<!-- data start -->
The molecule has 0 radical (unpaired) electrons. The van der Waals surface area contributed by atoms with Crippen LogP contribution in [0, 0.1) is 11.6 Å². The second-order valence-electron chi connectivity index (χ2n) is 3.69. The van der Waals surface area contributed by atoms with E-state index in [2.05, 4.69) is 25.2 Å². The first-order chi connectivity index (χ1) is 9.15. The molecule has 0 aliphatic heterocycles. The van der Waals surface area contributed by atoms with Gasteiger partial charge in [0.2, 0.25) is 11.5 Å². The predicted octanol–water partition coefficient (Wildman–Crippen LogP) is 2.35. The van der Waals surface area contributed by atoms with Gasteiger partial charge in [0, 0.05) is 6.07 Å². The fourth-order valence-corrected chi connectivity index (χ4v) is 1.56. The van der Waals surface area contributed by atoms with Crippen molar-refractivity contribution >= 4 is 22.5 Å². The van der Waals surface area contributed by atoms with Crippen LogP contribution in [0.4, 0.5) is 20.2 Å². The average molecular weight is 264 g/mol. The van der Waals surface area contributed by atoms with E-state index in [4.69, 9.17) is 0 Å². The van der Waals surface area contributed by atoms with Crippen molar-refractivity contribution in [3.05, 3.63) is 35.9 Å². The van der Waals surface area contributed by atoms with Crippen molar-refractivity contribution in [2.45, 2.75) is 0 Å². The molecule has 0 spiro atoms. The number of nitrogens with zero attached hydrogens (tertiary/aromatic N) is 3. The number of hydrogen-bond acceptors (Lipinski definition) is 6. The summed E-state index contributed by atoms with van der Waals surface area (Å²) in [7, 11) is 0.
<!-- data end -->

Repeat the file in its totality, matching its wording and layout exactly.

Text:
The molecule has 0 radical (unpaired) electrons. The van der Waals surface area contributed by atoms with Crippen LogP contribution in [0, 0.1) is 11.6 Å². The second-order valence-electron chi connectivity index (χ2n) is 3.69. The van der Waals surface area contributed by atoms with E-state index in [2.05, 4.69) is 25.2 Å². The first-order chi connectivity index (χ1) is 9.15. The molecule has 0 aliphatic heterocycles. The van der Waals surface area contributed by atoms with Gasteiger partial charge in [0.2, 0.25) is 11.5 Å². The predicted octanol–water partition coefficient (Wildman–Crippen LogP) is 2.35. The van der Waals surface area contributed by atoms with Gasteiger partial charge in [0, 0.05) is 6.07 Å². The fourth-order valence-corrected chi connectivity index (χ4v) is 1.56. The van der Waals surface area contributed by atoms with Crippen molar-refractivity contribution >= 4 is 22.5 Å². The van der Waals surface area contributed by atoms with Crippen LogP contribution in [0.4, 0.5) is 20.2 Å². The average molecular weight is 264 g/mol. The van der Waals surface area contributed by atoms with E-state index in [4.69, 9.17) is 0 Å². The van der Waals surface area contributed by atoms with Crippen molar-refractivity contribution in [3.05, 3.63) is 35.9 Å². The van der Waals surface area contributed by atoms with Crippen molar-refractivity contribution in [2.45, 2.75) is 0 Å². The molecule has 0 spiro atoms. The number of nitrogens with zero attached hydrogens (tertiary/aromatic N) is 3. The number of hydrogen-bond acceptors (Lipinski definition) is 6. The summed E-state index contributed by atoms with van der Waals surface area (Å²) in [7, 11) is 0.